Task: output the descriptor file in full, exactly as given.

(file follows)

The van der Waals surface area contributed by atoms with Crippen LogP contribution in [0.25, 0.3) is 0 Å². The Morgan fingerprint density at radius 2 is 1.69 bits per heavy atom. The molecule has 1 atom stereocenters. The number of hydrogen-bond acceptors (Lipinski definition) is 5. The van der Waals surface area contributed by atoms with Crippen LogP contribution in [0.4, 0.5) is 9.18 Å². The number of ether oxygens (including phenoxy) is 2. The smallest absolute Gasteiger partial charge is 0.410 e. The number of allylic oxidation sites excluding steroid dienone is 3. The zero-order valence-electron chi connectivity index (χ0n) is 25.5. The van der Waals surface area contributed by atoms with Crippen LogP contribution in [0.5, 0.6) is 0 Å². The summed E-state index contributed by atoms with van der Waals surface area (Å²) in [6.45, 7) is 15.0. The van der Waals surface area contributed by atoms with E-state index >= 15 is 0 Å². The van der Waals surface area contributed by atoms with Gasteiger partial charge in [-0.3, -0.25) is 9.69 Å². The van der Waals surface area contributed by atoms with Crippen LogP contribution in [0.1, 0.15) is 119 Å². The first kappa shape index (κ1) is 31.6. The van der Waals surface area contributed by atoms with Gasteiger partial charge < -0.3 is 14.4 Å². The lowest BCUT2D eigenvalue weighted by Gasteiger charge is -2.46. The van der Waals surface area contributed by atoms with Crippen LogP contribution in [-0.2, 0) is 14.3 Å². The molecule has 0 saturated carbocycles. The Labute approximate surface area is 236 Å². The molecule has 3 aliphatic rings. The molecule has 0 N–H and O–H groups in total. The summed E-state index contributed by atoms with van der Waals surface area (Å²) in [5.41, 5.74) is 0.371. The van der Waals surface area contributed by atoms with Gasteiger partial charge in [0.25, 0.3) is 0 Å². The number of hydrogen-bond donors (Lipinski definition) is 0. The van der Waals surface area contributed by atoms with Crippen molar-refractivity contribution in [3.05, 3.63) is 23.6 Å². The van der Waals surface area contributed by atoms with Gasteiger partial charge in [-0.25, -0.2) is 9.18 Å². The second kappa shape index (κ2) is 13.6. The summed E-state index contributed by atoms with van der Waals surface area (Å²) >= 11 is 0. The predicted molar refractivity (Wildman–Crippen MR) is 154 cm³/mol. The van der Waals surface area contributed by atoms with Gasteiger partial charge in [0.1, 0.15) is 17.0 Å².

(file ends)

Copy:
The van der Waals surface area contributed by atoms with Crippen LogP contribution in [0.25, 0.3) is 0 Å². The Morgan fingerprint density at radius 2 is 1.69 bits per heavy atom. The molecule has 1 atom stereocenters. The number of hydrogen-bond acceptors (Lipinski definition) is 5. The van der Waals surface area contributed by atoms with Crippen LogP contribution in [0.4, 0.5) is 9.18 Å². The number of ether oxygens (including phenoxy) is 2. The smallest absolute Gasteiger partial charge is 0.410 e. The number of allylic oxidation sites excluding steroid dienone is 3. The zero-order valence-electron chi connectivity index (χ0n) is 25.5. The van der Waals surface area contributed by atoms with Crippen LogP contribution in [0.5, 0.6) is 0 Å². The summed E-state index contributed by atoms with van der Waals surface area (Å²) in [6.45, 7) is 15.0. The van der Waals surface area contributed by atoms with E-state index >= 15 is 0 Å². The van der Waals surface area contributed by atoms with Gasteiger partial charge in [-0.3, -0.25) is 9.69 Å². The van der Waals surface area contributed by atoms with Crippen LogP contribution in [0.1, 0.15) is 119 Å². The first kappa shape index (κ1) is 31.6. The van der Waals surface area contributed by atoms with Gasteiger partial charge < -0.3 is 14.4 Å². The lowest BCUT2D eigenvalue weighted by Gasteiger charge is -2.46. The van der Waals surface area contributed by atoms with Crippen LogP contribution in [-0.2, 0) is 14.3 Å². The molecule has 0 saturated carbocycles. The Labute approximate surface area is 236 Å². The molecule has 3 aliphatic rings. The molecule has 0 N–H and O–H groups in total. The summed E-state index contributed by atoms with van der Waals surface area (Å²) in [5.41, 5.74) is 0.371. The van der Waals surface area contributed by atoms with Gasteiger partial charge in [0.25, 0.3) is 0 Å². The number of hydrogen-bond donors (Lipinski definition) is 0. The van der Waals surface area contributed by atoms with Crippen molar-refractivity contribution in [3.05, 3.63) is 23.6 Å². The van der Waals surface area contributed by atoms with Gasteiger partial charge in [-0.25, -0.2) is 9.18 Å². The second kappa shape index (κ2) is 13.6. The summed E-state index contributed by atoms with van der Waals surface area (Å²) >= 11 is 0. The predicted molar refractivity (Wildman–Crippen MR) is 154 cm³/mol. The van der Waals surface area contributed by atoms with Gasteiger partial charge in [0.1, 0.15) is 17.0 Å².